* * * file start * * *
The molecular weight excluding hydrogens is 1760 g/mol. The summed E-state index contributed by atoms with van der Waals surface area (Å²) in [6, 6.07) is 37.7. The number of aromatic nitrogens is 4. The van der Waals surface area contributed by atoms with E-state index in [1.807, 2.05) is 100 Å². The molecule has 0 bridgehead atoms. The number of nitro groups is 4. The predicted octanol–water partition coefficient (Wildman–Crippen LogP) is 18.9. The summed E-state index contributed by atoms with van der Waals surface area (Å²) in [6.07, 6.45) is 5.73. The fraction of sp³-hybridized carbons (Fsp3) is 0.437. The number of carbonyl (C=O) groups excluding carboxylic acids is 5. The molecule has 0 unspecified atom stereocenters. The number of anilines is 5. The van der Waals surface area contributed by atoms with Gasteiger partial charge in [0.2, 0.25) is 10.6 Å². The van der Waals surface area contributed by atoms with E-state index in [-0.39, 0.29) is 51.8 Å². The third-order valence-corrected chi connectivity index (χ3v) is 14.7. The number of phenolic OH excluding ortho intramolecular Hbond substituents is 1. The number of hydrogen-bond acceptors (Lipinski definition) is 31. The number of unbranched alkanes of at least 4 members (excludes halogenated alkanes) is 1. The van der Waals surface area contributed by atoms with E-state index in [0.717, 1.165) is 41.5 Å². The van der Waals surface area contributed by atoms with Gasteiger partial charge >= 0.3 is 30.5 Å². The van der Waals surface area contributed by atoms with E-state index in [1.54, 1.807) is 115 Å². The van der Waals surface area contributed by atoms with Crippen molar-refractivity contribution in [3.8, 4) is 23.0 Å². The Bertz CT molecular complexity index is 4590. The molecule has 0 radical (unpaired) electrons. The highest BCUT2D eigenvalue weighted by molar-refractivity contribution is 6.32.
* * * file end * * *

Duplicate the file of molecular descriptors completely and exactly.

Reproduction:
The molecular weight excluding hydrogens is 1760 g/mol. The summed E-state index contributed by atoms with van der Waals surface area (Å²) in [6, 6.07) is 37.7. The number of aromatic nitrogens is 4. The van der Waals surface area contributed by atoms with E-state index in [1.807, 2.05) is 100 Å². The molecule has 0 bridgehead atoms. The number of nitro groups is 4. The predicted octanol–water partition coefficient (Wildman–Crippen LogP) is 18.9. The summed E-state index contributed by atoms with van der Waals surface area (Å²) in [6.07, 6.45) is 5.73. The fraction of sp³-hybridized carbons (Fsp3) is 0.437. The number of carbonyl (C=O) groups excluding carboxylic acids is 5. The molecule has 0 unspecified atom stereocenters. The number of anilines is 5. The van der Waals surface area contributed by atoms with Gasteiger partial charge in [0.2, 0.25) is 10.6 Å². The van der Waals surface area contributed by atoms with E-state index in [-0.39, 0.29) is 51.8 Å². The third-order valence-corrected chi connectivity index (χ3v) is 14.7. The number of phenolic OH excluding ortho intramolecular Hbond substituents is 1. The number of hydrogen-bond acceptors (Lipinski definition) is 31. The number of unbranched alkanes of at least 4 members (excludes halogenated alkanes) is 1. The van der Waals surface area contributed by atoms with E-state index in [0.717, 1.165) is 41.5 Å². The van der Waals surface area contributed by atoms with Gasteiger partial charge >= 0.3 is 30.5 Å². The van der Waals surface area contributed by atoms with E-state index in [1.54, 1.807) is 115 Å². The van der Waals surface area contributed by atoms with Crippen molar-refractivity contribution in [3.8, 4) is 23.0 Å². The Bertz CT molecular complexity index is 4590. The molecule has 0 radical (unpaired) electrons. The highest BCUT2D eigenvalue weighted by molar-refractivity contribution is 6.32.